On April 21, 2021, the Department of Health & Human Services (HHS) renewed the Medicare telehealth requirement waivers that were implemented last year during the pandemic. The new expiration date for these relaxed rules is set for the end of July. This means you have a little while longer to take advantage of these telehealth waivers, but you also need to get ready for change.
There is a real chance that Congress could choose not to renew pandemic waivers again, and Medicare’s stricter requirements could go back into effect. Accordingly, if you want to continue to provide, bill and be eligible for Medicare telehealth reimbursement, you should be using this extra time getting ready.
Below you’ll find an outline of four key requirements that will help you qualify for Medicare telehealth reimbursement now and after the waivers possibly expire.
1. Originating Site Requirements for Medicare Telehealth
The physical location of your patient during a virtual visit constitutes the originating site. At the height of the public health emergency (PHE) last year, the Center for Medicare and Medicaid Services (CMS) expanded long-established Medicare telehealth reimbursement requirements to include all locations and settings. Patients within the United States at any type of healthcare facility or in their home are currently eligible to receive telehealth services under the relaxed guidelines – at least for the time being.
If the current waivers expire, telehealth services will be limited to the previous protocol outlined by CMS. However, a recent post on the American Medical Association (AMA) website clearly states that the Association is encouraging Congress to not return entirely back to the stricter guidelines. Previously, originating sites were limited to specifically identified locations within a qualifying rural area.
2. Distant Site Practitioner Eligibility for Medicare Telehealth
Medicare defines a “distant site” as the location of the provider during provided telehealth services. The CMS waivers broadened the definition of an eligible provider to include Physical Therapists, Occupational Therapists, Speech Language Pathologists, and Clinical Psychologists.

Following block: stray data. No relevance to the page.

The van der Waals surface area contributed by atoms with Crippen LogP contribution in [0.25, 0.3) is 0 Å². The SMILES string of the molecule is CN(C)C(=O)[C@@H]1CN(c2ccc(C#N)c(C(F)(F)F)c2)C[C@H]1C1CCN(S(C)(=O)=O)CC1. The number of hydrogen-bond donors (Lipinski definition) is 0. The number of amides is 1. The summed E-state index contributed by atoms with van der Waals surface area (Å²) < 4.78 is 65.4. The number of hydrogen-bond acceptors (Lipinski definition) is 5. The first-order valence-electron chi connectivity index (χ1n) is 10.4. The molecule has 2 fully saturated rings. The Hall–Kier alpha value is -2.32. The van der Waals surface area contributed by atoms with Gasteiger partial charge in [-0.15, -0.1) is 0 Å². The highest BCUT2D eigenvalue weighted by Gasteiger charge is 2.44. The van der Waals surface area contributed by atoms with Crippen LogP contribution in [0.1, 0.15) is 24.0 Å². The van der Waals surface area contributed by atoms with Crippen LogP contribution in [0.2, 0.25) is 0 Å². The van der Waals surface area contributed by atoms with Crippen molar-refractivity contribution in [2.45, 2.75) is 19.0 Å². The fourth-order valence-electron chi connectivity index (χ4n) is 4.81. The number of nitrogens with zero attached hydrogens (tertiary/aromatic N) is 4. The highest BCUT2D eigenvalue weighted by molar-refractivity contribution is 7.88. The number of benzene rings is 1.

Your ability to be eligible for Medicare telehealth reimbursement for these extended providers could end if the waivers are allowed to expire in July. Preceding the coronavirus outbreak, precise guidelines for eligible distant site practitioners only included Physicians, Nurse Practitioners, Physician’s Assistants, Nurse Midwives, Clinical Nurse Specialists, Certified Registered Nurse Anesthetists, Clinical Psychologists Social Workers, and Nutrition Professionals including Registered Dietitians.
3. Real-Time Communication
CMS also eased communication rules during the pandemic to permit audio-only services to qualify for Medicare telehealth reimbursement. Prior to the COVID-19 waivers, mandates required real-time, interactive audio and video communications between your patients and providers to comply.
In addition to these CMS changes, HIPAA encryption requirements were also made less stringent. Currently, while the waivers are in place, your practice can utilize user-friendly platforms including FaceTime and Skype without non-compliance ramifications. It is important that your practice start preparing now in case the current rules are converted back to pre-pandemic standards. Otherwise, you could be facing citations for non-compliance.
4. CPT/HCPCS Coding for Medicare Telehealth
The rules related to how you code your claims and qualify for Medicare telehealth reimbursement also changed. CMS expanded coverage to include additional services in the Medicare’s Physician Fee Schedule (PFS). Approximately 240 codes are now eligible for reimbursement when provided via telehealth.
Some of the current telehealth pandemic-related PFS changes have become permanent, while others will only be reimbursable through the end of the calendar year in which the PHE concludes. CMS has posted their List of 2021 Telehealth Services on their website. This regularly updated spreadsheet of reimbursable codes can assist your practice throughout the end of the PHE period.
There is no way to know what providing telehealth services at your practice will look like next year. The good news is you’ve got a little while longer with CMS’ relaxed Medicare telehealth reimbursement guidelines before you have to make a change. Don’t waste this additional time. There are things you can do now to prepare.
You can receive the help you need from regulatory expert and healthcare attorney, Anne Brendel, Esq. During her recent 60-minute online training, Telehealth Regulations: Head Off Paying Triple Damages and OIG Fines, Anne provided expert advice to help you comply with current Medicare telehealth rules, and how you can prepare for both federal and state-specific regulatory change. Register for this training today!
Note: In addition to CMS federal rule changes related to being eligible to receive Medicare telehealth reimbursement, many states have implemented their own rules as well. The Center for Connected Health Policy created an interactive tool to help you identify your state’s telehealth policies to help you get a handle on current and future requirements.
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